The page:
He had commenced the scene by doubling for the fallen driver, who was played by a man who did not know how to fall. He continued it without guy wires and process shots: “I simply trained myself to steer a motorcycle sitting on the handlebars. It was difficult to keep my balance, and I had a few good falls.” In that disdain for doubles, we detect the continuum of his art: he had erected acrobatic skill into something more than a professional resource and higher than a philosophy of life: into a metaphysic. Man, that blank face implies, is not proper to this world, yet somehow manages. His center of gravity – which you could locate from instant to instant by producing to their point of intersection the flailing arms and yielding spine – was very nearly a metaphor for something – a gemlike flame, perhaps, like a pilot light – which it was unthinkable one could lose.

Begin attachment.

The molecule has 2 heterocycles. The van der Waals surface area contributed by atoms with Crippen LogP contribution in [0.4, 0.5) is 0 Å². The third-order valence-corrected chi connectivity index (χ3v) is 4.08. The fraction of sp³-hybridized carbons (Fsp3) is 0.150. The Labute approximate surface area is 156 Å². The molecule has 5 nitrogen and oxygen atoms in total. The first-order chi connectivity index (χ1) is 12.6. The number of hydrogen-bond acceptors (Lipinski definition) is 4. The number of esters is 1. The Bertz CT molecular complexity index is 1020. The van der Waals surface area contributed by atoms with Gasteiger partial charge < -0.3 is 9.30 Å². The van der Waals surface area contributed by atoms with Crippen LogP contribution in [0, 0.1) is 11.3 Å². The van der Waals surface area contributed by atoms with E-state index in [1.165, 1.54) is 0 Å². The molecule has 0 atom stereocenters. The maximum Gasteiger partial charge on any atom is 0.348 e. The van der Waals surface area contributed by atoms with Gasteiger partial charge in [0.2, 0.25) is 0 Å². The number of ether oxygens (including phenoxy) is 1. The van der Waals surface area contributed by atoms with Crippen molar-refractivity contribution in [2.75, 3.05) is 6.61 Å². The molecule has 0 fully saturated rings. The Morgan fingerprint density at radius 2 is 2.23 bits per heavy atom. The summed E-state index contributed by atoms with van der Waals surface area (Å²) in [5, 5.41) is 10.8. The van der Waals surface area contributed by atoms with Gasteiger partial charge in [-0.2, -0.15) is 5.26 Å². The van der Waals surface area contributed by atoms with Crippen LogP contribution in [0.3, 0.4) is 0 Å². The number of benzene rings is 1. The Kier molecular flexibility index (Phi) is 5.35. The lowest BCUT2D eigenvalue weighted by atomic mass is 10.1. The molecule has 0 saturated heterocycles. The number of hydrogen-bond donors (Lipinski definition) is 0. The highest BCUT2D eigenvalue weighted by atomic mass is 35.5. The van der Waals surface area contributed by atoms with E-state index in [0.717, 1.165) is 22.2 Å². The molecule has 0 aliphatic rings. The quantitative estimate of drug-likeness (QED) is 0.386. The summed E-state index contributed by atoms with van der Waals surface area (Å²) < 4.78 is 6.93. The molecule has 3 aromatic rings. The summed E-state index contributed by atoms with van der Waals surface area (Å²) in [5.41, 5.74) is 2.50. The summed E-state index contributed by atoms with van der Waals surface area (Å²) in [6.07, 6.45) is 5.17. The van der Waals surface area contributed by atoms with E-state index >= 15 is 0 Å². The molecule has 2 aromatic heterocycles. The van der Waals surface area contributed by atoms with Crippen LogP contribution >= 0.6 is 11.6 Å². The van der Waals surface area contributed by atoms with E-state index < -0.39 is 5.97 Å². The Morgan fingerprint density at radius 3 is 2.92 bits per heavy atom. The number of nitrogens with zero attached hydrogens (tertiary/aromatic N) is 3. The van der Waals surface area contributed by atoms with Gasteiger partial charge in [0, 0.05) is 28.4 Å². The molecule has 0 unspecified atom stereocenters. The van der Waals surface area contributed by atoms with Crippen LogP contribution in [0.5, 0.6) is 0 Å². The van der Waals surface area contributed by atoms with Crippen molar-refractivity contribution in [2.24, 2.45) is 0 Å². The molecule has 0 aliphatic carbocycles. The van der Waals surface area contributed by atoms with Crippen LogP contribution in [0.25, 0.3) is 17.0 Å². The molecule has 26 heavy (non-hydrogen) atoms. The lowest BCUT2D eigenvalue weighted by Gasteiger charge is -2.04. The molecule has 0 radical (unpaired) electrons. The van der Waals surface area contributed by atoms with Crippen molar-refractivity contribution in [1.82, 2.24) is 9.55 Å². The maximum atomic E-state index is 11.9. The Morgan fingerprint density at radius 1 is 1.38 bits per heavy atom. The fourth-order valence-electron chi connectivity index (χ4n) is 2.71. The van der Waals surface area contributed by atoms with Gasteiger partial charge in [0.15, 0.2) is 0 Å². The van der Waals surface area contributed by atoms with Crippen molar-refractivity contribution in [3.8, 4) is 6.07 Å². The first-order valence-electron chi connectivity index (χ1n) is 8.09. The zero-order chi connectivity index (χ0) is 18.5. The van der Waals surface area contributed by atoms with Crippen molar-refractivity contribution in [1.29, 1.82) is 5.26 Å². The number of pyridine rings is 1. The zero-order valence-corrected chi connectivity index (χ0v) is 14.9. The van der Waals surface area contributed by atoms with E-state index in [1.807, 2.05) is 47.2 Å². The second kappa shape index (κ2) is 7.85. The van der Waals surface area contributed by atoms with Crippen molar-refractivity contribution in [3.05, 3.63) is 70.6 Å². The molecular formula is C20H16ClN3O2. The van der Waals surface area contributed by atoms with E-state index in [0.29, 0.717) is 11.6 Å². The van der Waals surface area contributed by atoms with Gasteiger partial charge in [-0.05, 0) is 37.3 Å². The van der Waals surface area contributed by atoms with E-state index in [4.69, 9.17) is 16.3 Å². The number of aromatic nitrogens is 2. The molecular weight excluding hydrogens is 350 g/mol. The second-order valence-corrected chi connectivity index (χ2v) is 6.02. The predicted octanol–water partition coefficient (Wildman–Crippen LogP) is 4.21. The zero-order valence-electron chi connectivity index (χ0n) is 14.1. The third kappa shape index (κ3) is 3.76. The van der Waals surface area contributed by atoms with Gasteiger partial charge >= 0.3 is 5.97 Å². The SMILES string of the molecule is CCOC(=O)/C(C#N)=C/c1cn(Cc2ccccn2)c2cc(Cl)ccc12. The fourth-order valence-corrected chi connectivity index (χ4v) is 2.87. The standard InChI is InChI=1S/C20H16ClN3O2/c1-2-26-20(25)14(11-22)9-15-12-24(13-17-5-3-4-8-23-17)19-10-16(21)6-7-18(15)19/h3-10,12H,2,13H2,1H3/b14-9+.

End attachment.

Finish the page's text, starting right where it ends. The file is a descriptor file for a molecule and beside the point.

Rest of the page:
And brute intact survival, in acrobatic duet with forces there could be no question of besting, was the hidden theme of the screen art of the twenties, as remarkable an art, as nearly anonymous, and as nearly lost to reconstruction, as is the theater of the Jacobeans. Then, comedy was the realistic art, which went into the streets; the serious pictures of that era are today madly unreal, whereas Keaton, Langdon, Lloyd, and Chaplin engaged an actual world.